There is no ‘bucket list’ - Lynne and I are both well, thank you – but we have arrived at a point in our lives where we have the time, the money and the good health to indulge in a passion for travel. We know how lucky and privileged we are to be able to do this, and we know it won’t last for ever, but while it does…..



Sunday, 6 March 2016

North to Trivandrum (Thiruvananthapuram) and on towards Kollam: Part 12 of India's Deep South

After breakfast we checked out and headed north, not that there is a choice of directions from Kanyakumari, along Route (actually 'National Highway') 66.

(Well it winds from Chicago Kanyakumari to LA Bombay
More than two one thousand miles all the way)

Sunday has no significance to Muslims and Hindus, but the British legacy includes a respect for The Weekend which transcends little matters like religion. Tour buses packed with day-trippers were already rolling into town.
 
But Sunday is significant to Christians, and Thomas, a devout Christian himself, was keen to point out the churches as we passed. Some were full to overflowing with latecomers clustering round the door.
 
Church in southern Tamil Nadu
 Tomorrow would be Maha Shivaratri (Great Night of Shiva) and in preparation for the festival gods as well as tourists were on the move...
 
Gods on the move
 …and so were their vehicles. Below, Nandi the vehicle of Shiva hitches a ride on a more worldly conveyance.
 
Vehicle on vehicle, Tamil Nadu
We left Tamil Nadu and entered Kerala, reaching Trivandrum around ten o’clock where we were reunited with Mr Fussy who had been so much fun yesterday.
 
Part 12: Kanyakumari to Kollam (almost)
Trivandrum is now officially called Thiruvananthapuram, but Thiruvananthapuram does not roll of the tongue so nicely (or at all) and is far too long to write, so I am sticking with Trivandrum. With a population of just under 1 million Trivandrum is the capital of Kerala and was once the capital of the Kingdom of Travancore, so appropriately enough, we started at the Maharajah’s palace.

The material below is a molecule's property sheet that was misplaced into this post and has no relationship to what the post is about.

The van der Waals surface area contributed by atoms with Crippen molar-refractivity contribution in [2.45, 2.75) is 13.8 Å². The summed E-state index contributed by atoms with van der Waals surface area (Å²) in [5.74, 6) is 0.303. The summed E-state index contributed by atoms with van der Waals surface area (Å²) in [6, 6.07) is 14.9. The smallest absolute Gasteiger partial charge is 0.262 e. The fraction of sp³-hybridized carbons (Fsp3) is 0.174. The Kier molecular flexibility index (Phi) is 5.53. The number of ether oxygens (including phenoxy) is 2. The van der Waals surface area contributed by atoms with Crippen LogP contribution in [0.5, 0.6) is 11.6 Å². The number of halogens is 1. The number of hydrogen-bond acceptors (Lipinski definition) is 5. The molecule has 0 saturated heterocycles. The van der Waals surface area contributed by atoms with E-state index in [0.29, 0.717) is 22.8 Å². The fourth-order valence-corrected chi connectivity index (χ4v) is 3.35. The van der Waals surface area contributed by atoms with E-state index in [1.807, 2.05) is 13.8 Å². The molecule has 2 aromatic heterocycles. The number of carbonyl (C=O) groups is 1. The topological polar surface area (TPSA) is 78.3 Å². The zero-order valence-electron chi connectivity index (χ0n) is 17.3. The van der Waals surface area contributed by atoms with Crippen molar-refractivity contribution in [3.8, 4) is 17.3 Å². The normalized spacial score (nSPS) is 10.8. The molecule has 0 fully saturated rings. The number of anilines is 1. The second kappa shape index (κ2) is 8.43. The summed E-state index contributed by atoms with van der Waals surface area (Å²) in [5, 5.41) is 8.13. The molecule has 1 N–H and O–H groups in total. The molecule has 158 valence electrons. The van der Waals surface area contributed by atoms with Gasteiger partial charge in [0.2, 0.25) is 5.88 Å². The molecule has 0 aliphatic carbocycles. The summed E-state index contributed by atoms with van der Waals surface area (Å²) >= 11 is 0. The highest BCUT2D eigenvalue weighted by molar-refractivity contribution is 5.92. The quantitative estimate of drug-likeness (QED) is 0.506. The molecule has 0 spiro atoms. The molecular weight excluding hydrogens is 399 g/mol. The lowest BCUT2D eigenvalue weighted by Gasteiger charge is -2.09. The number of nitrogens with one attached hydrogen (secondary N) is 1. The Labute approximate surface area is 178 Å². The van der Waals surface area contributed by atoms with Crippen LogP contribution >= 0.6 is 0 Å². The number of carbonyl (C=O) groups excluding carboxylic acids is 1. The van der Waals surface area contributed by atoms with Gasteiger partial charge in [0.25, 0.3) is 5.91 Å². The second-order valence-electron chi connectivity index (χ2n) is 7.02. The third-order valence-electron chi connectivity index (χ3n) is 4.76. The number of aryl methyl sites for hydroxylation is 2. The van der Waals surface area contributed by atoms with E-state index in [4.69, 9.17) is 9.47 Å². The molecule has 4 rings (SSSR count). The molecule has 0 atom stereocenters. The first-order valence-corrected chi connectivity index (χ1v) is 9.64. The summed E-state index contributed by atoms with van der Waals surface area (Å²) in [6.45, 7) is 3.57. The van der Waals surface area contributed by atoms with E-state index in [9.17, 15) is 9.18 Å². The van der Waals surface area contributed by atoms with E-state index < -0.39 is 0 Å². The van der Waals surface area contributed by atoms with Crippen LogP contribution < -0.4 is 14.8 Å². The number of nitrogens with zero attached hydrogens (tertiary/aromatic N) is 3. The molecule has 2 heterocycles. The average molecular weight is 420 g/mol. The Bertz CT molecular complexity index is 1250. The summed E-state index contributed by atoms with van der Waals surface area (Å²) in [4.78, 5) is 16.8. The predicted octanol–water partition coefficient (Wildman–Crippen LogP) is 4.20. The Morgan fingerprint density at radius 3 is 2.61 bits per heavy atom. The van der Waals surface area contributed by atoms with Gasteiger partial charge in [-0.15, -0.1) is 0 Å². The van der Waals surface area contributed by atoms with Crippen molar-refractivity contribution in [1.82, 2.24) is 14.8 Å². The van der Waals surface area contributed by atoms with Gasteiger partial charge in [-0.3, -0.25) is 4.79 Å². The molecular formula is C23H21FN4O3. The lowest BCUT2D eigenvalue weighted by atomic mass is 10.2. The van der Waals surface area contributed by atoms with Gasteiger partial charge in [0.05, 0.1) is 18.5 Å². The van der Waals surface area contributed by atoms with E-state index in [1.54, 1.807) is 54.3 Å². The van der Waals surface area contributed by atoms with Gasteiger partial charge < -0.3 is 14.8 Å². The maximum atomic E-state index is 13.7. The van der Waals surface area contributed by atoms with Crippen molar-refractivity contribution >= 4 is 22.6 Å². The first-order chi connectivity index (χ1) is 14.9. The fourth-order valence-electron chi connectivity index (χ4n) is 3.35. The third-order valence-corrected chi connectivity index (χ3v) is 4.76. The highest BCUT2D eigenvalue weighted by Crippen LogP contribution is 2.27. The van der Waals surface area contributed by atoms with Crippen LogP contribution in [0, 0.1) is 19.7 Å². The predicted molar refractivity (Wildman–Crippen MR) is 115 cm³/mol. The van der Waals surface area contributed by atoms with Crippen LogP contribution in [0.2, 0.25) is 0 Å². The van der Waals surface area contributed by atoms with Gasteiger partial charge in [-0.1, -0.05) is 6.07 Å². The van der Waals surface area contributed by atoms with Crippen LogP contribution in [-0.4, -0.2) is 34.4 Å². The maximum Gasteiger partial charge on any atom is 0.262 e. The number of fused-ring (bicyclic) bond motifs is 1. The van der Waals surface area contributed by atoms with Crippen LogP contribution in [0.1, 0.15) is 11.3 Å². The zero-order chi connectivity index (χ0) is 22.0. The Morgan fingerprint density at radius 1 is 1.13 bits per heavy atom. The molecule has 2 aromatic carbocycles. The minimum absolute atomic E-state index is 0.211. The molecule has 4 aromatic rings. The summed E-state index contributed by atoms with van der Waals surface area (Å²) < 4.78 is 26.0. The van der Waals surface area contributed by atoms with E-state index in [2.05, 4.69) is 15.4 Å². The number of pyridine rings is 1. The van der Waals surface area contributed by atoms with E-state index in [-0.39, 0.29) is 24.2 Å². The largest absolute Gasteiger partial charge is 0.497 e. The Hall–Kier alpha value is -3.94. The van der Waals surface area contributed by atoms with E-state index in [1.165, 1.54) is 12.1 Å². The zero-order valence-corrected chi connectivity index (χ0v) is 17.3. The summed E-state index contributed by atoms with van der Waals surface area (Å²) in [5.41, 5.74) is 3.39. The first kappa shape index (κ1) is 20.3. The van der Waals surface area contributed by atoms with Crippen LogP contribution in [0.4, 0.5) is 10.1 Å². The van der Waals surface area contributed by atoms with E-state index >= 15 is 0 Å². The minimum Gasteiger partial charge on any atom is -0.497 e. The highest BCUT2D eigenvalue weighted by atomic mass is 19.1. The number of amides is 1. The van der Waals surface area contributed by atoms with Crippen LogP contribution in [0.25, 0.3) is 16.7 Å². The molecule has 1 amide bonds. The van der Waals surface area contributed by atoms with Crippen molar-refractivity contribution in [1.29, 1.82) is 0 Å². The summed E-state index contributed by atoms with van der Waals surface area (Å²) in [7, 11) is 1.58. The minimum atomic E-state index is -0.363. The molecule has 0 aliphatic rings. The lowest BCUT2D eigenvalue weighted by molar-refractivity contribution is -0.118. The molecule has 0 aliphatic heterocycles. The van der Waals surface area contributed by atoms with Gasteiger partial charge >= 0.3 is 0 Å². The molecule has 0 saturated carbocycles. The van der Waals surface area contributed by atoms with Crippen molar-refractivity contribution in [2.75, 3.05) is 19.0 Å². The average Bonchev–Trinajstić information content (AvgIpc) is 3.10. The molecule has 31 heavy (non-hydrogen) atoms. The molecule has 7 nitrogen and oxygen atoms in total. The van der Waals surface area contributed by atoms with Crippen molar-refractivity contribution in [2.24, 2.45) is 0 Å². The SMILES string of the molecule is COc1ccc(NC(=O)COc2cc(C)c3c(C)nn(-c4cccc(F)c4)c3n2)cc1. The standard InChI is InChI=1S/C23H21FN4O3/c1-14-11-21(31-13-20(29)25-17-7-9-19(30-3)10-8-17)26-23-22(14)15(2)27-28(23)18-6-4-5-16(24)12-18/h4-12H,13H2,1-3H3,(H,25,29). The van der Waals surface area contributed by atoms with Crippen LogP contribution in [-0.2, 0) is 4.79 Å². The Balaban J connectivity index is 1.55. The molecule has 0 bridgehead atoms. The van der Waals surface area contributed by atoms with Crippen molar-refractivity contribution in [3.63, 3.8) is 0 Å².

The palace is approached past a banana plantation, which is hardly remarkable in southern India except that….

To the Horse Palace around a banana plantation, Trivandrum
…the bananas are red, which looks strange though I am assured they taste just like regular bananas.

Red bananas, Horse Palace, Trivandrum
This was the palace of Maharajah Swathi Thirunal Ramavara who reigned over the Kingdom of Travancore from birth to his death in 1846, taking over as ruler from his aunt in 1829 at the age of 16. This palace was built in the 1840s while yesterday we visited the 18th century palace of his predecessors at Padmanabhapuram. Maybe two very similar palaces in two days was one too many.

Swathi Thirunal, Horse Palace, Trivandrum
Travancore was lucky with its kings, who governed well and made it the wealthiest of India’s ‘Princely States'. When the British left in 1947 elements within the government favoured an independent Travancore but after a year of unrest and, with some reluctance, Travancore joined the Indian Union in 1948 and merged with the Kingdom of Cochin immediately to the north to form the Indian State of Kochi-Travancore. There is still a King of Travancore, though today it is a courtesy title only. The 1956 reorganisation of Indian States gave precedence to language. The Malayalam speaking north of Travancore, Kochi and some territory further up the coast  formed the new State of Kerala while the Tamil speaking Kanyakumari district joined Tamil Nadu.
 
Kuthira Malika - The Horse Palace - Trivandrum
A dozen times Mr Fussy told us the palace was known as Kuthira Malika (‘Horse Palace’), and every time he felt the need to explain why – an explanation required only by the terminally unobservant.
 
Tell me again why its called the 'Horse Palace'
He showed us the ladies’ quarters and bathing pools for their ‘gossip and chitchat’ but fortunately soon handed over to a palace guide. We went round with a group, the guide speaking first in Malayalam for everyone else and then repeating it for us in faultless English – far better than Mr Fussy’s though he was a qualified English speaking guide.
 
We liked the carved wooden ceilings and dark panelled walls – the small libraries were particularly lovely – but found the Belgian chandeliers, the thrones of ivory and Bohemian glass and multitude of Chinese vases rather over the top.
 
Guest Quarters, Horse Palace, Trivandrum
As at Padmanabhapuram, the coolness of the interior was striking. The low eaves and slatted windows were the same but here the floors were made from pounded charcoal, limestone and egg white, so they were smooth and cool to the touch (like everybody else we went round in bare feet so can testify to its effectiveness).
 
Swathi Thirunal was generally a wise and always a conscientious ruler and the stress, along with the deaths of his mother, wife and three children may have contributed to his demise at the age of 39. Afterwards the palace was neglected but the present king has recently had it restored and opened it to the public to pay for that restoration – I suggest he sells some of those Chinese vases.